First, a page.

Energy

Sarah Palin's Energy Plan Draws High Praise

| by The Heartland Institute

Alaska Gov. Sarah Palin (R) has announced an ambitious plan to produce half of the state’s electricity from renewable sources by 2025.

Palin’s plan, which empowers local municipalities to identify and develop the most cost-efficient renewable power sources available to them, won immediate praise from environmental groups, consumer groups, and industry.

Local Solutions Identified

The plan was presented in a 245-page document, Alaska Energy: A First Step Toward Energy Independence. It identifies each community’s current energy needs for electrical generation, space heating, and transportation while developing a list of solutions to lower energy costs.

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In a January 16 press conference, Palin said her plan was designed to break away from energy proposals produced in prior years but never implemented. Key to turning ideas into action under the Palin plan is identification of the most cost-effective energy alternatives for each community and region in the state.

Inducing Industry Cooperation

Palin’s plan also aims to encourage six state utilities to “stop traditional infighting and take a regional approach for new power generation projects that could lower costs,” reported the Anchorage Daily News on January 16.

“Governor Palin encouraging the various power companies to work together under the same umbrella is a very important and desirable development,” said Christopher Rose, executive director of the Renewable Energy Alaska Project. “If we have this integrated regional planning we would be much more likely to meet the 50 percent goal.”

One project requiring regional cooperation would be a large hydroelectric dam at Susitna. In the 1970s state officials first began considering such a dam on the river just north of Anchorage. With most of Alaska’s population residing in the Anchorage region, the dam would provide emissions-free electricity to 70 percent of the state’s residents.

Hydroelectric power is one of the least-expensive forms of energy, but it requires substantial upfront investment. A large hydroelectric dam on the Susitna River would likely cost between $5 billion and $10 billion to build, according to current estimates. Such a project would require state oversight and unprecedented cooperation from regional utilities.

Palin has not indicated whether she supports construction of a Susitna River dam, but it is the type of project her energy plan would make economically and politically possible for the first time.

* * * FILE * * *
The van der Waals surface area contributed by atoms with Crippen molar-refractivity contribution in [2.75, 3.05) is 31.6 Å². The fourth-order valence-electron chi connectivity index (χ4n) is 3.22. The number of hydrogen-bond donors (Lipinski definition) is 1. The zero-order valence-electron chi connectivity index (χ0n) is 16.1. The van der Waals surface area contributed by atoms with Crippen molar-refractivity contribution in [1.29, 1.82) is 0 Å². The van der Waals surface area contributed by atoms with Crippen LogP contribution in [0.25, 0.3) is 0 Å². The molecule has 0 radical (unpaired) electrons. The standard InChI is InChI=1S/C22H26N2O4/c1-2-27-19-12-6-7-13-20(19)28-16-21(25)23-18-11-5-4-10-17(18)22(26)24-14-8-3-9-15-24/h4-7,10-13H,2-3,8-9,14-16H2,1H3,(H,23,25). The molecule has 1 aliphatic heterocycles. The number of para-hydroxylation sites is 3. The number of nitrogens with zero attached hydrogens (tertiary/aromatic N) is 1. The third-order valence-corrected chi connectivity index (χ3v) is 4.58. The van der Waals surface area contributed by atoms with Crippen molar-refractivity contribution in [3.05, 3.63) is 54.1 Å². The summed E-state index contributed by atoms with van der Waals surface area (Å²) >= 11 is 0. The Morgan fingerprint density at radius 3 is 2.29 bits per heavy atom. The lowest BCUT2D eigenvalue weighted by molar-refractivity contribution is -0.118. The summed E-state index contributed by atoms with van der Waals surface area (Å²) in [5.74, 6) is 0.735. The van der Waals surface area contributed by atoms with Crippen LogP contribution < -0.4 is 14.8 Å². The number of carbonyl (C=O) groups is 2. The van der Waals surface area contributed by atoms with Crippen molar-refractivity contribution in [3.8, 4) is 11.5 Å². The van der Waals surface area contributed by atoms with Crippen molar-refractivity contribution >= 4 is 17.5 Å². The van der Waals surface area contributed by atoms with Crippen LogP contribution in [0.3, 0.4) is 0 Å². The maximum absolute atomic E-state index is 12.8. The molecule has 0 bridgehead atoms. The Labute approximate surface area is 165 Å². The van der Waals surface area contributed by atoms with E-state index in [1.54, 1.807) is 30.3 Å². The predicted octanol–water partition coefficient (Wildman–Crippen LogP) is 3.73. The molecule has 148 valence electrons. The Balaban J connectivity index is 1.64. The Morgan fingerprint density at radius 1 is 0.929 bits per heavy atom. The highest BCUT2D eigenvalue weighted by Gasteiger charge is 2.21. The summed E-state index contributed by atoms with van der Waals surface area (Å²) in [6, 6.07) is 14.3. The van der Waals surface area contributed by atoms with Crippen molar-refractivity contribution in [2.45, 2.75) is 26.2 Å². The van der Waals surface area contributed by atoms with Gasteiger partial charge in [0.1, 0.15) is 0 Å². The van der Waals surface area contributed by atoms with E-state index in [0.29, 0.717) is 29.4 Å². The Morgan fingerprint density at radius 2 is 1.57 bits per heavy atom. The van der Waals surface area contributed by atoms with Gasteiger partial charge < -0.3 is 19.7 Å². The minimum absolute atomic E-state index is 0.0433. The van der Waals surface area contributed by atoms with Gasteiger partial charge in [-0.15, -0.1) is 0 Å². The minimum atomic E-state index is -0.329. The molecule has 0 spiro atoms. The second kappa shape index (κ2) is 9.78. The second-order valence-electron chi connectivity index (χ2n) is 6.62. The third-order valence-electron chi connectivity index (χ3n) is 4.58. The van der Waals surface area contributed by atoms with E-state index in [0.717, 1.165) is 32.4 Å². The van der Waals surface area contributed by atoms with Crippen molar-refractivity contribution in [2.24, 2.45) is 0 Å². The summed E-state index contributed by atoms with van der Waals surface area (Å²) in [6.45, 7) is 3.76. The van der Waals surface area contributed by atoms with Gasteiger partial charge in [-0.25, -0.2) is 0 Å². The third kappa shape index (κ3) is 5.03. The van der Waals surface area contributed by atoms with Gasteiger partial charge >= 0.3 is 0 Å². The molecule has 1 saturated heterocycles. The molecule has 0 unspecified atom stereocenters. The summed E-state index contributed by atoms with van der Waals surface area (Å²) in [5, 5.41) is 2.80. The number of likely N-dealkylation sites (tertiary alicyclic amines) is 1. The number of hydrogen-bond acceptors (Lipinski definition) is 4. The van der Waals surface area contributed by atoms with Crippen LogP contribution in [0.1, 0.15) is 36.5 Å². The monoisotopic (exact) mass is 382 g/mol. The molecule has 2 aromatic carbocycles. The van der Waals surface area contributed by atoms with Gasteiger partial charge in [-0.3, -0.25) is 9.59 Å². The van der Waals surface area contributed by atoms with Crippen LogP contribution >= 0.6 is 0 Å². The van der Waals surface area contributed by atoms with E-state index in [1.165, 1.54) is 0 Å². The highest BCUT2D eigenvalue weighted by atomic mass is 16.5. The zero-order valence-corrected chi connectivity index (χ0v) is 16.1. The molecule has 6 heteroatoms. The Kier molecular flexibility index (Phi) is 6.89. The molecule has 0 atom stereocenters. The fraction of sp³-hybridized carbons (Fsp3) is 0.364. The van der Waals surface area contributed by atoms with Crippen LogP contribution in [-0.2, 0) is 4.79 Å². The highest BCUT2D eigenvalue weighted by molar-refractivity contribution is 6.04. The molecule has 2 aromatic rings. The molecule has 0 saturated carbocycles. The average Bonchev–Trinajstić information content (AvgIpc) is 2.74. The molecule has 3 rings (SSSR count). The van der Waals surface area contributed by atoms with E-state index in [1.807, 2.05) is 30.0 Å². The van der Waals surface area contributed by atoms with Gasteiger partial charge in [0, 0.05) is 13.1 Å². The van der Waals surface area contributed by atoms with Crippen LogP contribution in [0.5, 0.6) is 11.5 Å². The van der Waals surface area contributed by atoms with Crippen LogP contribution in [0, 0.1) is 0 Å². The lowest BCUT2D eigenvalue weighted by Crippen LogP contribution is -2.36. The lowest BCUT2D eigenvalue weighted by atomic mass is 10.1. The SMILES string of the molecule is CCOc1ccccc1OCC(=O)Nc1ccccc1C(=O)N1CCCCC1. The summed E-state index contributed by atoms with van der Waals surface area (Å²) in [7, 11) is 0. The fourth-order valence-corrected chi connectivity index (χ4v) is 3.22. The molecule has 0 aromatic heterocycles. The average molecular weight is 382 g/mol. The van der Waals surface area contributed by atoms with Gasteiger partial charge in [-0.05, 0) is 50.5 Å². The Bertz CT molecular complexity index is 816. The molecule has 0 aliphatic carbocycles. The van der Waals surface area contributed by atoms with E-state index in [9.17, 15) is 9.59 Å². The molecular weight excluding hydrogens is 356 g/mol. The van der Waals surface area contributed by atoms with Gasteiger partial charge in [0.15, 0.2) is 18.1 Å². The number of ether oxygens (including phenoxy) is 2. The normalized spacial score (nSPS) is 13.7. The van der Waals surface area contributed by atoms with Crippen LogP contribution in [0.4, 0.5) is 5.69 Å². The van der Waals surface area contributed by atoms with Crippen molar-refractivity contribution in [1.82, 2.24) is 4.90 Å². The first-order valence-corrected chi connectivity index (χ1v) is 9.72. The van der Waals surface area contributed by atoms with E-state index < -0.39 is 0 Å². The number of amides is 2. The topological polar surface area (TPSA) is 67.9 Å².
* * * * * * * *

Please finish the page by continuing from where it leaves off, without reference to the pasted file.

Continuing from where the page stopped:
Environmentalists Offer Praise

Environmental groups praised Palin’s proposal.

“We just became a leader among states in committing to renewable energy as the power source of the future,” Pat Lavin, attorney for the National Wildlife Federation, told the Anchorage Daily News for its January 16 story.

Lavin called Palin’s proposal “a defining moment in Alaska’s history.”

Kate Troll, executive director of the Alaska Conservation Alliance, offered praise as well.

“We think the 50 percent renewable energy goal by 2025 is a laudable goal. We would like to see it incorporated into the energy plan. We would also like to see the demand side addressed, in terms of energy efficiency. Palin has acknowledged the need for this in her public statements, and we would like to see this cemented in the plan,” Troll said.

Alternatives to Diesel

Troll was especially hopeful about the plan’s potential for replacing diesel power in rural communities.

“A lot of our renewable energy potential is near remote villages that are currently dependent on diesel. We are very hopeful that we can pioneer some wind/diesel hybrid projects or new hydro projects in these areas to replace diesel,” said Troll.

“The type of hydro power we have right now are not the massive dams, they are more like ‘lake tap’ dams, and we are supportive of them. We see them as renewable energy and would support more of them,” Troll added. “We have located our dams away from major salmon streams so environmentally they are much more benign.”

“Environmental groups understand that we need baseload power,” agreed Rose. “Wind and most other renewable resources are not baseload. Environmental groups here in Alaska understand that if we don’t use hydro for our baseload power, we will be getting coal instead.”

Even liberal newspaper columnists were impressed with Palin’s plan, praising it as forward-thinking.

“I don’t often applaud Palin, but I give her kudos for announcing a bold and comprehensive energy guide for the state of Alaska,” wrote columnist Robert Paul Reyes on the News Blaze Web site.

Everything on Table

In presenting her energy plan, Palin noted Alaska has more abundant renewable power sources than most other states. In a February 1 editorial in the Minneapolis Star Tribune she emphasized her agreement with President Barack Obama, who pledged during his campaign pledge that “everything was on the table” to address America’s energy challenges.

Specifically, Palin called on Congress not to prohibit oil and gas development in the Arctic National Wildlife Refuge, which would create hundreds of thousands of jobs and pour much-needed royalty payments into the federal treasury to help alleviate a spiraling federal deficit, while having minimal impact on the tundra environment.

“The development of oil and clean-burning natural gas isn’t a panacea,” wrote Palin. “However, this development should be authorized in comprehensive legislation that includes alternative fuels, fuel efficiency and conservation.”

“We are supportive of our onshore natural gas being exported to the lower 48 states,” Troll said. “We see natural gas as a bridge fuel to a clean, secure energy future. We have a lot of natural gas on the North Slope. We are supportive of continued production of this.”

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